Nearly a decade ago, at a liberal Hebrew school on New York’s Upper West Side, I was a male teacher who taught a lot of boys. I typically wore jeans and a button-down shirt in the classroom, but when it was time for the school’s Purim party, I could wear whatever I wanted. For reasons I didn’t examine too closely at the time, I decided to wear a dress.
I’d worn dresses before—onstage, or in the right queer setting—but they weren’t really a habit. This was 2010, and things were different then. Don’t Ask, Don’t Tell was still on the books. The Democratic Party thought same-sex marriage was envelope-pushing. Trans writers were writing and trans builders were building and trans teachers were teaching, but few in the mainstream cared to pay much attention. No brands offered sponsorships.
So why did I wear a dress to the Purim party? Did I harbor a gentle, if obscure, desire to provoke? I don’t quite remember. I see now that for much of my life, my desires were obscure even to myself. I chose a sleeveless sundress that swished nicely around my shins. If anyone asked, I could always say I was Vashti. (It helped that I was openly gay. As any good homosexual knows, a near brush with death begets collective moments of camp. As with drag balls, so with Purim parties.)
The cantor came over to me to tell me she liked my outfit. “As you know,” she said, “this is the one day of the year when it is permitted for men to wear women’s clothes.”
I blushed a little because, no, it wasn’t something I knew. I looked it up when I got home and saw that the cantor was right: “A woman shall not wear that which pertains to a man, neither shall a man wear a woman’s garment,” says Deuteronomy 22:5. “For anyone who does these things, it is an abomination before God.”
Well, I told myself, I do a lot of things the Bible calls abominations: I eat shrimp. I am a man who lies with men. People are complicated. So is the world. I figured I’d just add dresses to my list of things to avoid discussing in Jewish settings.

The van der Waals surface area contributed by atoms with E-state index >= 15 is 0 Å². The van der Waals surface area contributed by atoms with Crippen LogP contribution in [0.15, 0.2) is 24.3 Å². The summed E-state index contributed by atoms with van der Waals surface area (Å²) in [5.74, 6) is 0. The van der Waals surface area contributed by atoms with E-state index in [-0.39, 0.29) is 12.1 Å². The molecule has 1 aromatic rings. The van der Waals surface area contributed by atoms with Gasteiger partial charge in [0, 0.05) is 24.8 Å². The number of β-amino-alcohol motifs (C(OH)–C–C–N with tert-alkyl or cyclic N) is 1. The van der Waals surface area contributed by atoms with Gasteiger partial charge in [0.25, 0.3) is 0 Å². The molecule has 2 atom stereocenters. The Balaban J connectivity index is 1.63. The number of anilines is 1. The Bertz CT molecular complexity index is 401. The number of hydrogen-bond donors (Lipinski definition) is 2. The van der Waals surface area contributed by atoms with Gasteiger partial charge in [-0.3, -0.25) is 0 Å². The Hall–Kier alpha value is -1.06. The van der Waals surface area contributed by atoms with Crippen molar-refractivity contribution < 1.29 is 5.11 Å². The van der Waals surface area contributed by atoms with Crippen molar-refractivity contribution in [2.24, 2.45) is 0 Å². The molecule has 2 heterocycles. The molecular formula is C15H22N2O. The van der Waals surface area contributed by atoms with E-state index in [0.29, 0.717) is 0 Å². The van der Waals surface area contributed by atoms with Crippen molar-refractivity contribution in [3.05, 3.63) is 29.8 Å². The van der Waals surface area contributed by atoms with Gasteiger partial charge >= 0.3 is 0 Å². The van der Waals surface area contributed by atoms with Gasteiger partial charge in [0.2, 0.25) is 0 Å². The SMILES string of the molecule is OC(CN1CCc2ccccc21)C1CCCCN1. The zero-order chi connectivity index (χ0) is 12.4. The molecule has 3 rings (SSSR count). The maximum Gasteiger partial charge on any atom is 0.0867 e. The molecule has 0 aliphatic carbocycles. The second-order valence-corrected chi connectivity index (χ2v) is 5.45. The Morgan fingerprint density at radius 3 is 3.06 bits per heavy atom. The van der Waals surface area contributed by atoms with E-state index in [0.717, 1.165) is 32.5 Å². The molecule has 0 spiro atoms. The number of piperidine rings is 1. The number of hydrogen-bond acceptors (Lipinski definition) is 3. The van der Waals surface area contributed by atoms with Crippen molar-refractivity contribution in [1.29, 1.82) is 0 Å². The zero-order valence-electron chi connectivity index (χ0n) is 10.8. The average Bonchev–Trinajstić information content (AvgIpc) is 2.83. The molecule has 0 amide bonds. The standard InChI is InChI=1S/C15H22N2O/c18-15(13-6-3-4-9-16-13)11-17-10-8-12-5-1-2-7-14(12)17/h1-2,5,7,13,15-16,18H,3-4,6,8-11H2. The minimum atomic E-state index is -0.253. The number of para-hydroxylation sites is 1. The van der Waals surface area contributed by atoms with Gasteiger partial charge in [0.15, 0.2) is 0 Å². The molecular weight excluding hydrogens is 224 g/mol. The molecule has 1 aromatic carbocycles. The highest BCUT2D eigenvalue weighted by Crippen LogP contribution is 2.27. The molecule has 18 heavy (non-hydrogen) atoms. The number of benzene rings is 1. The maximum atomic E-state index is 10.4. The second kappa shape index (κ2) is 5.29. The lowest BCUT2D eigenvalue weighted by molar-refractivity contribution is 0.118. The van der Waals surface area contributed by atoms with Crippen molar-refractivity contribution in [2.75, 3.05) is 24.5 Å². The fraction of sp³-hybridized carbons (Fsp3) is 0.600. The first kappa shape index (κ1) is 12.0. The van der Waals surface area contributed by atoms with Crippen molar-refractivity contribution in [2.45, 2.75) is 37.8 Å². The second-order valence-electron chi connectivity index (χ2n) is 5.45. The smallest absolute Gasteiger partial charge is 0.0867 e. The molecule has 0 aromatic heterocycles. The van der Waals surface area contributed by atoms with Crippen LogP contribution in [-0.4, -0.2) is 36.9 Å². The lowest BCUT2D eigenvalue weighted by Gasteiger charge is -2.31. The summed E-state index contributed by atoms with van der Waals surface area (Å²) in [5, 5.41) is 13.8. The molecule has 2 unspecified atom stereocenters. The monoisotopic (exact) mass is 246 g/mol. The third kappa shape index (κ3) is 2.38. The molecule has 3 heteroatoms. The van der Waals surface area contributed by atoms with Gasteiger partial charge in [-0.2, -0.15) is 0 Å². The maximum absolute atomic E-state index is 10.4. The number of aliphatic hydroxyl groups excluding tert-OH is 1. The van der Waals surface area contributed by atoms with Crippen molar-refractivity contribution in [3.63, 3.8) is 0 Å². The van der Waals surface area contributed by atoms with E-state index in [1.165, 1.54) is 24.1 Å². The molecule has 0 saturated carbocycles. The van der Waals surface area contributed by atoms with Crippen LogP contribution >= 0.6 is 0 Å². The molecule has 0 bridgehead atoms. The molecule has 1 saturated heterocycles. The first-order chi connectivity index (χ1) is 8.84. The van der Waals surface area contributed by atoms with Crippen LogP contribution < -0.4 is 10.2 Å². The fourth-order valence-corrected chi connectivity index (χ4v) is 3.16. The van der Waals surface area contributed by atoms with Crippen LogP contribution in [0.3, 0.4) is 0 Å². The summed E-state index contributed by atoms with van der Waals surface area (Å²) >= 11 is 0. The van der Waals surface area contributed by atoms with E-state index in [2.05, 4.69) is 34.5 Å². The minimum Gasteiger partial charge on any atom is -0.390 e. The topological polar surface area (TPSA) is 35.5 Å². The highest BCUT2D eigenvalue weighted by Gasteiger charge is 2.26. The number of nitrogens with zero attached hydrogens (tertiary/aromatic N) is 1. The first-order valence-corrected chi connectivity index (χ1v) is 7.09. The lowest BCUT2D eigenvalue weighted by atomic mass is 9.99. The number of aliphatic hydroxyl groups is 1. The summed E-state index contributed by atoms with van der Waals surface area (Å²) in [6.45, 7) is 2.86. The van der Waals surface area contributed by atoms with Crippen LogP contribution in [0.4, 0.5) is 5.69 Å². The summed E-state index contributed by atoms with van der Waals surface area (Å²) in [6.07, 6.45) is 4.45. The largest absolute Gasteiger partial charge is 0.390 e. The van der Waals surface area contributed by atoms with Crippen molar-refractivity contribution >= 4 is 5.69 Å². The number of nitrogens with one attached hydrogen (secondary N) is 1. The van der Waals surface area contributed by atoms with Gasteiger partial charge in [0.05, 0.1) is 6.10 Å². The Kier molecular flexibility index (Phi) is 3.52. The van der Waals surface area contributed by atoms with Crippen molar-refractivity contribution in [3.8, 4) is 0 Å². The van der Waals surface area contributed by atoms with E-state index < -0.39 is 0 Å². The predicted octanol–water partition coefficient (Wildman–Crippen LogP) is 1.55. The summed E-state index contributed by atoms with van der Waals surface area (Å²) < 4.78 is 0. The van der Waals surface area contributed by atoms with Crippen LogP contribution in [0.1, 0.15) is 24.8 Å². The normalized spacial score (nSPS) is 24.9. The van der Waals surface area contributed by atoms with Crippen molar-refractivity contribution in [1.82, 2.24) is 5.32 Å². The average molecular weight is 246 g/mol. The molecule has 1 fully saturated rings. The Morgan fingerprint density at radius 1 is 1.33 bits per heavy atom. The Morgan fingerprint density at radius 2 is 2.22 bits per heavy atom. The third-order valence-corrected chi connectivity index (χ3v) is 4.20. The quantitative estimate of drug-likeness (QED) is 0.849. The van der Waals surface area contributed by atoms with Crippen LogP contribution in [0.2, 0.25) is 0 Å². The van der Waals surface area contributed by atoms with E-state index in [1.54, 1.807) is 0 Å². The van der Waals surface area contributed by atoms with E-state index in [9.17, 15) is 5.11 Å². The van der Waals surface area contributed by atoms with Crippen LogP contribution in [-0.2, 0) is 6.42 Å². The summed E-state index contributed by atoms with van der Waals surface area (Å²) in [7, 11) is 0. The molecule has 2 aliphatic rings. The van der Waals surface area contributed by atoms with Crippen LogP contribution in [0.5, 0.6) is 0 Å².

Nine years later, I came out as transgender. And rather than being the nail in the coffin of my religious identity, somehow the process has reawakened it.
I have never felt more myself. I have never felt more Jewish.
I grew up going to a Conservative Jewish day school in a midsize East Coast city. Judaism was religion, culture, and history. We began studying Hebrew in kindergarten and had minyan every morning. We baked hamentaschen and sang Zionist ballads. At recess we pretended to be members of a Yiddish mafia. By the end of our nine years we were leading services and parsing everyone from Rashi to Amichai.
Afterward I went to a public high school, but I came back to the synagogue that housed the day school for the High Holidays, at least. A former teacher invited me to tell stories in the kids’ services: a parable on apologizing for Rosh Hashanah, say, and something about life in the belly of a fish for Yom Kippur. I kept it up even when I moved away for college, and then for about 10 years after I graduated. Eventually the rabbi encouraged me to compose my own stories, trusting that I understood the holiday, and the community, well enough that the lessons I shared would resonate. The storytelling was good work for me, a theater-maker living in New York with intermittent income—but it was a tradition, too. Afterward, I’d sit and chat with people I hadn’t seen since the year before, people who now had spouses and children and well-paying jobs, people I could still picture falling off a swing set.
Over the years, as I settled into my creative life in New York, surrounded by non-Jews, leftists, queers, and avowed secularists, parts of myself drifted away from the world of that shul. What did Mrs. Greenberg care about the things I was considering the rest of the year: queer community, experimental theater, ecological repair? What would Mr. Cohen do but roll his eyes at the books I was reading of Marxist feminist scholarship? Heaven forbid someone should bring up Israel. I had one part of myself that belonged in one place, I figured, and other parts that belonged in other places. We all keep certain things to ourselves sometimes. Many of us code-switch.